Food allergy affects over 11 million Americans and is most prevalent in young children, with 6% - 8% of children less than 3 years of age experiencing some form of food hypersensitivty. Milk allergy is the most common cause of food hypersensitivity in infants and young children, typically develops in the first year of life, affects 2.5% of infants in industrialized countries, and is "outgrown" in about 80% of children by 6 years of age. IgE-mediated allergy accounts for about 70% of milk allergic disorders, i.e. 1.8% of young infants, and often is a harbinger of future atopic disorders and other food allergies.Despite an increased understanding of IgE-mediated immunopathology, no successful therapeutic measures have been developed to prevent or reverse food allergies. The overall goal of this Center is to elucidate further underlying immunologic mechanisms of milk allergy and to develop safe and effective forms of therapy. The Administrative Core will facilitate this effort by providing the organizational backbone for this Center, monitoring clincal trials, providing biostatistical support for all projects, and coordinating interactions within and outside the Center, e.g. NIAID, other AADCR Centers and the external Scientific Review Committee. This wll be achieved through the following Specific Aims:
Aim #1 : Facilitate communication and interaction between Projects 1-3, assist in subject recruitment and retention, and provide clinical monitoring, database support and biostatistical support for all projects.
Aim #2 : Implement an external Scientific Review Committee with independent experts in the field of food allergy and immunotherapy.
Aim #3 : Provide mechanisms for communicating with other members of the AADCR Centers.
Aim #4 : Oversee resource and data sharing between this project and other members of the AADCR Centers. The Administrative Core will provide manegerial support, organizational support for monthly internal project review meetings, quarterly inter-project meetings of Pi's and key personnel, quarterly AADCRC Steering Committee teleconferences, bienniel Scientific Advisory Committee teleconferences, and annual AADCRC PI meetings in Bethesda. The Core will arrange lodging [if nececessary;e.g. external reviewers], meeting rooms and equipment for meetings held at Mount Sinai, and process travel expense reports for reimbursement to scientific and PI annual meetings. The Core will also work with the AADCRC Steering Committee to promote the sharing of data collected as a part of this proposal and of methods, procedures and resources developed in support of this proposal with other members of the AADCRC network.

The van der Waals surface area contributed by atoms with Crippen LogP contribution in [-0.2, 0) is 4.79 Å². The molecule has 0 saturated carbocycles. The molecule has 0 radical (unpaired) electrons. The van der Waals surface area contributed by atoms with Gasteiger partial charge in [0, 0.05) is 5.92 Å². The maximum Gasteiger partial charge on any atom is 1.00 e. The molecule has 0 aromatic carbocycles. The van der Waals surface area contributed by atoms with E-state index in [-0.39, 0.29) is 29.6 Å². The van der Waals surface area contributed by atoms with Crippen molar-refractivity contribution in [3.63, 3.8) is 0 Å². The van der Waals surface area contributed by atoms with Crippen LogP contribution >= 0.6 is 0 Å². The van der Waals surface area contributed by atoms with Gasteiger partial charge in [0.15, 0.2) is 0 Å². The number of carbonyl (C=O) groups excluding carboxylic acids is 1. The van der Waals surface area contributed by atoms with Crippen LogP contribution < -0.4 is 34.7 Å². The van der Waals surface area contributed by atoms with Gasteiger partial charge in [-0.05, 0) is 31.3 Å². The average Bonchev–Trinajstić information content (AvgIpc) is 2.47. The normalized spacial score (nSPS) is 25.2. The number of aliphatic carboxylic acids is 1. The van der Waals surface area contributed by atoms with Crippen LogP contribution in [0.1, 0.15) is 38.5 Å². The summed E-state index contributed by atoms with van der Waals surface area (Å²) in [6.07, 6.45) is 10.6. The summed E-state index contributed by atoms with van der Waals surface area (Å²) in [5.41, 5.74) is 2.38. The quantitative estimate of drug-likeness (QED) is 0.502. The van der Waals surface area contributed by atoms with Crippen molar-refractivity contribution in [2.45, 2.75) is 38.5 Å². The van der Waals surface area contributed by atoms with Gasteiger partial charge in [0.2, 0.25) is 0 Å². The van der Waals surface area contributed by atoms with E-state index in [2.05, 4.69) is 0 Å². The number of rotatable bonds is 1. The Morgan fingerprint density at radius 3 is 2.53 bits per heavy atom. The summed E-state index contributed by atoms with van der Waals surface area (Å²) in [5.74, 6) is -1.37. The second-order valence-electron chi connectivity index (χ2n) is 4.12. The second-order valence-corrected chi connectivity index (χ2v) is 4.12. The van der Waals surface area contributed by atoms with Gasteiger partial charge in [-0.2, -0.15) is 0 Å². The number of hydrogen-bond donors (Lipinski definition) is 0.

Agency
National Institute of Health (NIH)
Institute
National Institute of Allergy and Infectious Diseases (NIAID)
Type
Research Program--Cooperative Agreements (U19)
Project #
3U19AI044236-14S1
Application #
8627267
Study Section
Special Emphasis Panel (ZAI1-QV-I)
Project Start
Project End
2015-02-28
Budget Start
2012-03-01
Budget End
2013-02-28
Support Year
14
Fiscal Year
2013
Total Cost
$63,615
Indirect Cost
$26,084
Name
Icahn School of Medicine at Mount Sinai
Department
Type
DUNS #
078861598
City
New York
State
NY
Country
United States
Zip Code
10029
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Jarvinen, K M; Westfall, J E; Seppo, M S et al. (2014) Role of maternal elimination diets and human milk IgA in the development of cow's milk allergy in the infants. Clin Exp Allergy 44:69-78
Caubet, Jean-Christoph; Nowak-Wegrzyn, Anna; Moshier, Erin et al. (2013) Utility of casein-specific IgE levels in predicting reactivity to baked milk. J Allergy Clin Immunol 131:222-4.e1-4
Blazquez, Ana Belen; Knight, Adina Kay; Getachew, Hoheteberhan et al. (2010) A functional role for CCR6 on proallergic T cells in the gastrointestinal tract. Gastroenterology 138:275-84.e1-4
Savilahti, Emma M; Rantanen, Ville; Lin, Jing S et al. (2010) Early recovery from cow's milk allergy is associated with decreasing IgE and increasing IgG4 binding to cow's milk epitopes. J Allergy Clin Immunol 125:1315-1321.e9
Shreffler, Wayne G; Wanich, Niya; Moloney, Marla et al. (2009) Association of allergen-specific regulatory T cells with the onset of clinical tolerance to milk protein. J Allergy Clin Immunol 123:43-52.e7
Skripak, Justin M; Sampson, Hugh A (2008) Towards a cure for food allergy. Curr Opin Immunol 20:690-6